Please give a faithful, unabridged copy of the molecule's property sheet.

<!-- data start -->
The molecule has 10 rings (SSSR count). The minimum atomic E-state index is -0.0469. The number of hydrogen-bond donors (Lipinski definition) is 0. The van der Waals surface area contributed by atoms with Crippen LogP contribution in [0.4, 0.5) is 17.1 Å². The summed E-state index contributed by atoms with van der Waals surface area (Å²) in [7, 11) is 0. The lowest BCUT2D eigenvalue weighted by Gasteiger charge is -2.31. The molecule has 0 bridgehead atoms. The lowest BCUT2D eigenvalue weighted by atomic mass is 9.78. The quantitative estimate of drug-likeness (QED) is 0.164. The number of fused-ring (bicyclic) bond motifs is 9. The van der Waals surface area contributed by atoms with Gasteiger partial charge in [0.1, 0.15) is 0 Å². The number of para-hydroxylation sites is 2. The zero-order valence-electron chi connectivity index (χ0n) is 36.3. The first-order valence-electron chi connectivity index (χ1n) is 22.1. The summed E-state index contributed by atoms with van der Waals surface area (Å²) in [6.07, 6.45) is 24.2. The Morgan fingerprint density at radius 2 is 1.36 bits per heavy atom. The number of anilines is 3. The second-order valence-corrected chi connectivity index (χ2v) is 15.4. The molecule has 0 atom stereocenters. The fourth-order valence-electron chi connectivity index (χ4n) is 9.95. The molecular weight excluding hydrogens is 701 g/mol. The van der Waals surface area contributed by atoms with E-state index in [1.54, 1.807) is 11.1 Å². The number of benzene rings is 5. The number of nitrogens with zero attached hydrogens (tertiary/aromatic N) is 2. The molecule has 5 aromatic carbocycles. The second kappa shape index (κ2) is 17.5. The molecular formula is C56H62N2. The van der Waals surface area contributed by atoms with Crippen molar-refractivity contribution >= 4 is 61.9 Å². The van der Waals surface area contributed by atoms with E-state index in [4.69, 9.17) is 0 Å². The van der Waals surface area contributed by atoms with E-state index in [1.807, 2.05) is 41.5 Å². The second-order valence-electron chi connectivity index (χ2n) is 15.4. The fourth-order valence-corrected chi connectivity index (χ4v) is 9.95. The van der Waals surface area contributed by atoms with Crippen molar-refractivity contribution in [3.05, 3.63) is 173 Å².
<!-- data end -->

The molecule has 10 rings (SSSR count). The minimum atomic E-state index is -0.0469. The number of hydrogen-bond donors (Lipinski definition) is 0. The van der Waals surface area contributed by atoms with Crippen LogP contribution in [0.4, 0.5) is 17.1 Å². The summed E-state index contributed by atoms with van der Waals surface area (Å²) in [7, 11) is 0. The lowest BCUT2D eigenvalue weighted by Gasteiger charge is -2.31. The molecule has 0 bridgehead atoms. The lowest BCUT2D eigenvalue weighted by atomic mass is 9.78. The quantitative estimate of drug-likeness (QED) is 0.164. The number of fused-ring (bicyclic) bond motifs is 9. The van der Waals surface area contributed by atoms with Gasteiger partial charge in [0.1, 0.15) is 0 Å². The number of para-hydroxylation sites is 2. The zero-order valence-electron chi connectivity index (χ0n) is 36.3. The first-order valence-electron chi connectivity index (χ1n) is 22.1. The summed E-state index contributed by atoms with van der Waals surface area (Å²) in [6.07, 6.45) is 24.2. The Morgan fingerprint density at radius 2 is 1.36 bits per heavy atom. The number of anilines is 3. The second-order valence-corrected chi connectivity index (χ2v) is 15.4. The molecule has 0 atom stereocenters. The fourth-order valence-electron chi connectivity index (χ4n) is 9.95. The molecular weight excluding hydrogens is 701 g/mol. The van der Waals surface area contributed by atoms with E-state index in [1.54, 1.807) is 11.1 Å². The number of benzene rings is 5. The number of nitrogens with zero attached hydrogens (tertiary/aromatic N) is 2. The molecule has 5 aromatic carbocycles. The second kappa shape index (κ2) is 17.5. The molecular formula is C56H62N2. The van der Waals surface area contributed by atoms with Crippen molar-refractivity contribution >= 4 is 61.9 Å². The van der Waals surface area contributed by atoms with E-state index in [4.69, 9.17) is 0 Å². The van der Waals surface area contributed by atoms with E-state index in [1.807, 2.05) is 41.5 Å². The second-order valence-electron chi connectivity index (χ2n) is 15.4. The fourth-order valence-corrected chi connectivity index (χ4v) is 9.95. The van der Waals surface area contributed by atoms with Crippen molar-refractivity contribution in [3.05, 3.63) is 173 Å².